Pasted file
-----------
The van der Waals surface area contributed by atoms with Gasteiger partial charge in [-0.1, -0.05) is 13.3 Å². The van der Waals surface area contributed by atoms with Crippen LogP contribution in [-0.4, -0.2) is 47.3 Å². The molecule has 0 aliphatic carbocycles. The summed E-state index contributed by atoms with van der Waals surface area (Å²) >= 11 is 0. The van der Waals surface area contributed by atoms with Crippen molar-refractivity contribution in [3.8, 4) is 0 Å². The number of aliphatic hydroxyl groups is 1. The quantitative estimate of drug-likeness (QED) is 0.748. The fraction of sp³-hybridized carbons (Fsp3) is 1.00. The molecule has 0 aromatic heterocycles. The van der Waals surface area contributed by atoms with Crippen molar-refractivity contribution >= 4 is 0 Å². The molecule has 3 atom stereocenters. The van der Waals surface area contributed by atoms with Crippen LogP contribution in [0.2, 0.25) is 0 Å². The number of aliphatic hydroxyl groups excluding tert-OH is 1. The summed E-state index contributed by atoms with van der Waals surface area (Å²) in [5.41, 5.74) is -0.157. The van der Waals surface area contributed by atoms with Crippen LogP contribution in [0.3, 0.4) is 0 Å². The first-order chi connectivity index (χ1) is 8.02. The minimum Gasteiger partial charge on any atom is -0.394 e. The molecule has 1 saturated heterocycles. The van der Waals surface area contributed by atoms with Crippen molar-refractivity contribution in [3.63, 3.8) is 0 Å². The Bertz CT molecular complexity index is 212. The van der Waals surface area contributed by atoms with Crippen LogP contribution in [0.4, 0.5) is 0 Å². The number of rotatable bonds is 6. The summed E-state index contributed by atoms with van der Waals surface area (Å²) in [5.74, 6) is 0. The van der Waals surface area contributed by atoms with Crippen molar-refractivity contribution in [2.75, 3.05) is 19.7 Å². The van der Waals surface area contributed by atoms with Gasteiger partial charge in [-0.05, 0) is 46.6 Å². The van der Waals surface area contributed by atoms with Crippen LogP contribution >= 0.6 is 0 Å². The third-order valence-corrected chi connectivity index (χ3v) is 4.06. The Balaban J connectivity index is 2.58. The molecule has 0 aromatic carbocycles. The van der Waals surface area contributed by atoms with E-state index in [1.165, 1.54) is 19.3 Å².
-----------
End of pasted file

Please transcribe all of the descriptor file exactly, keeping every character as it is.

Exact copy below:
The van der Waals surface area contributed by atoms with Gasteiger partial charge in [-0.1, -0.05) is 13.3 Å². The van der Waals surface area contributed by atoms with Crippen LogP contribution in [-0.4, -0.2) is 47.3 Å². The molecule has 0 aliphatic carbocycles. The summed E-state index contributed by atoms with van der Waals surface area (Å²) >= 11 is 0. The van der Waals surface area contributed by atoms with Crippen molar-refractivity contribution in [3.8, 4) is 0 Å². The number of aliphatic hydroxyl groups is 1. The quantitative estimate of drug-likeness (QED) is 0.748. The fraction of sp³-hybridized carbons (Fsp3) is 1.00. The molecule has 0 aromatic heterocycles. The van der Waals surface area contributed by atoms with Crippen molar-refractivity contribution >= 4 is 0 Å². The molecule has 3 atom stereocenters. The van der Waals surface area contributed by atoms with Crippen LogP contribution in [0.2, 0.25) is 0 Å². The number of aliphatic hydroxyl groups excluding tert-OH is 1. The summed E-state index contributed by atoms with van der Waals surface area (Å²) in [5.41, 5.74) is -0.157. The van der Waals surface area contributed by atoms with Crippen LogP contribution in [0.3, 0.4) is 0 Å². The first-order chi connectivity index (χ1) is 8.02. The minimum Gasteiger partial charge on any atom is -0.394 e. The molecule has 1 saturated heterocycles. The van der Waals surface area contributed by atoms with Crippen molar-refractivity contribution in [3.63, 3.8) is 0 Å². The Bertz CT molecular complexity index is 212. The van der Waals surface area contributed by atoms with Crippen LogP contribution in [0.4, 0.5) is 0 Å². The number of rotatable bonds is 6. The summed E-state index contributed by atoms with van der Waals surface area (Å²) in [5.74, 6) is 0. The van der Waals surface area contributed by atoms with Crippen molar-refractivity contribution in [2.75, 3.05) is 19.7 Å². The van der Waals surface area contributed by atoms with Gasteiger partial charge in [-0.05, 0) is 46.6 Å². The van der Waals surface area contributed by atoms with Crippen LogP contribution >= 0.6 is 0 Å². The third-order valence-corrected chi connectivity index (χ3v) is 4.06. The Balaban J connectivity index is 2.58. The molecule has 0 aromatic carbocycles. The van der Waals surface area contributed by atoms with E-state index in [1.165, 1.54) is 19.3 Å².